by Adriana Cargill
Constellation Brands Inc. exceeded analysts’ expectations for its fourth quarter and projected strong gains in sales and earnings, driven by booming import beer sales in the U.S. But the stock, which has enjoyed a strong run in recent months, barely budged.
In the quarter that ended February 28, the Victor, N.Y.,-based leading purveyor of beer, wine and spirits earned $214.6 million, or $1.06 per diluted share, up 37 percent from $157.2 million, or 79 cents per diluted share, in the year-earlier quarter. Analysts estimated 92 cents per share.
Sales rose 5 percent to $1.36 billion compared with $1.30 billion in the same quarter a year ago. “They’re still firing on all cylinders,” said analyst Jon Staszak of Argus Research. “Imported beers are very popular, beer demand is very strong. They had a nice run, probably because of a great quarter and conservative guidance which led to tempered gains on the day; really great quarter. I’m still bullish on the shares.”
The stock closed at a record high of $120.06, up 89 cents, or less than 1 percent. Analysts’ consensus target price is $125. They estimate earnings in the new fiscal year ending next February of $4.81 per share, while the company stated in its earnings report that this year’s earnings will be between $4.55 and $4.75 a share.
In the full year ended February 28, Constellation Brands earned $839.3 million or $4.17 per diluted share, on sales of $6.03 billion, compared with earnings of $1.94 billion or $9.83 per diluted share, with sales of $4.87 billion a year ago. The decrease in earnings is largely attributable to a favorable accounting adjustment of $1.67 billion in the prior year.
Constellation Brands growth last year was largely a result of its acquisition of a substantial Mexican beer business in 2014. Beer sales increased 12 percent, helped also by favorable pricing. Included in this portfolio are Modelo Especial, Pacifico, Victoria, Corona light and Corona Extra, the best selling imported beer in the U.S. according to Constellation’s 2014 Annual Report.
Dan Wood, an equity research associate at Morningstar, contends that Constellation will be able to sustain growth in the beer sector for the next 10 years. In an interview, Wood pointed out that its beer portfolio is popular with the U.S. Hispanic population, which is projected to continue growing, and that millennials tend to drink beers at higher price point than their parents, such as imported beers or craft beers.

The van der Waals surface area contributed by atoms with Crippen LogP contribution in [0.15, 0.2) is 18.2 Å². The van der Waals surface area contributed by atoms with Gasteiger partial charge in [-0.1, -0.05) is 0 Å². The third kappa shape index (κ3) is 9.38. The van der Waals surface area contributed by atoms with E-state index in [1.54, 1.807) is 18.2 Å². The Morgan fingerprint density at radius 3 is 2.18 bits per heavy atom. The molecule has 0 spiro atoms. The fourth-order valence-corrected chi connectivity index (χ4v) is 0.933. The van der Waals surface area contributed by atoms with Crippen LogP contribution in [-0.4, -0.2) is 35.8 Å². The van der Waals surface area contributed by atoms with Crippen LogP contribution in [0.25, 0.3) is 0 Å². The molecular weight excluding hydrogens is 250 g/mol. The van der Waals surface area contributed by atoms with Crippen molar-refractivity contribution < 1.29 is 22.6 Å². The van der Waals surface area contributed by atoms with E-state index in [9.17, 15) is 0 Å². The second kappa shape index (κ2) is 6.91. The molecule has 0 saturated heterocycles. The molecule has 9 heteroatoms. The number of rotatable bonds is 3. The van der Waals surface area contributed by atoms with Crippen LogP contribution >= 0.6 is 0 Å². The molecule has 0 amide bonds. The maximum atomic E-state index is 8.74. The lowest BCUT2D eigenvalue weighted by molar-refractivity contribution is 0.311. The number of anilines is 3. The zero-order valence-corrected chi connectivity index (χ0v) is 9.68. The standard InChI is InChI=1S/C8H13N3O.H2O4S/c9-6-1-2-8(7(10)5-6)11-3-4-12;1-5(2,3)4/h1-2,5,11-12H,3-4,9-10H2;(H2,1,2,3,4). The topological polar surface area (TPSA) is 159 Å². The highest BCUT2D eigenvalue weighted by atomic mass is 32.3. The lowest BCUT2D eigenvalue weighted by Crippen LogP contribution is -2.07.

Wood said, “These trends are more generational; the growth in the Hispanic population and millennial spending power don’t look like they’re going to abate any time soon.”
Constellation CEO Rob Sands stated in a conference call he’s excited about the prospect of more growth in the beer business. Sands said a current brewery expansion in Mexico is progressing as planned, on time and on budget.
Sands said the company will continue to increase advertising and has invested in a joint venture glass manufacturing facility in Mexico.
Nevertheless, he declared, this is “the year of the can.” Sands said cans are “a huge growth opportunity” for the company; “around 20 percent of the company’s total business is in cans…in an overall market that’s around 50 percent cans.”
In the U.S., Sands went on, cans have gone from “sub-premium” to very premium packaging as the craft beer sector has adopted cans and customers have largely accepted them.
Wood pointed out while it remains to be seem whether customers will continue to accept cans as premium packaging, they are cheaper to produce than glass and would also allow Constellation to access consumers in stadiums, boats and beaches where glass is currently prohibited.
Staszak said that one concern for Constellation’s Mexican beer business is foreign currency fluctuations, which could adversely affect the bottom line with a strong dollar and a growing U.S. economy. But, he acknowledged, because the product is imported to the U.S. and sold in U.S. dollars he believes it’s less of an issue. “It’s a different story really, they‘re less vulnerable to currency fluctuations,” Staszak said.
Constellation’s spirit business has also posted strong results in the past year, with sales growth around 8 percent, partially due to its innovative flavor extensions.
“It’s not something I would necessarily want to drink, but hey, if it’s good for their bottom line…” said Wood. On the other hand, the company’s traditional wine portfolio has seen lackluster performance. “Anytime you have a portfolio, especially a legacy portfolio that’s not growing, it’s a concern for the company,” he said.
He noted that, while volumes fell slightly, the company got some pricing relief from decreased production costs. “I’m not overly concerned because their overall volumes are growing. Wine is a very competitive market and some of the wine issues [may] come from the fact that management was a little more focused on the beer portfolio.”
Constellation also announced it will begin a quarterly dividend for the first time in the company’s 70 year history. The program is set to start for investors of record as of May 8, 2015 at 31 cents per share of Class A Common Stock and 28 cents per share of Class B Common Stock, payable May 22, 2015.
Photo at top: The company’s Mexican beer portfolio includes Corona Extra, Corona Light, Negra Modelo, Pacifico and Victoria to name a few. (Adriana Cargill/Medill)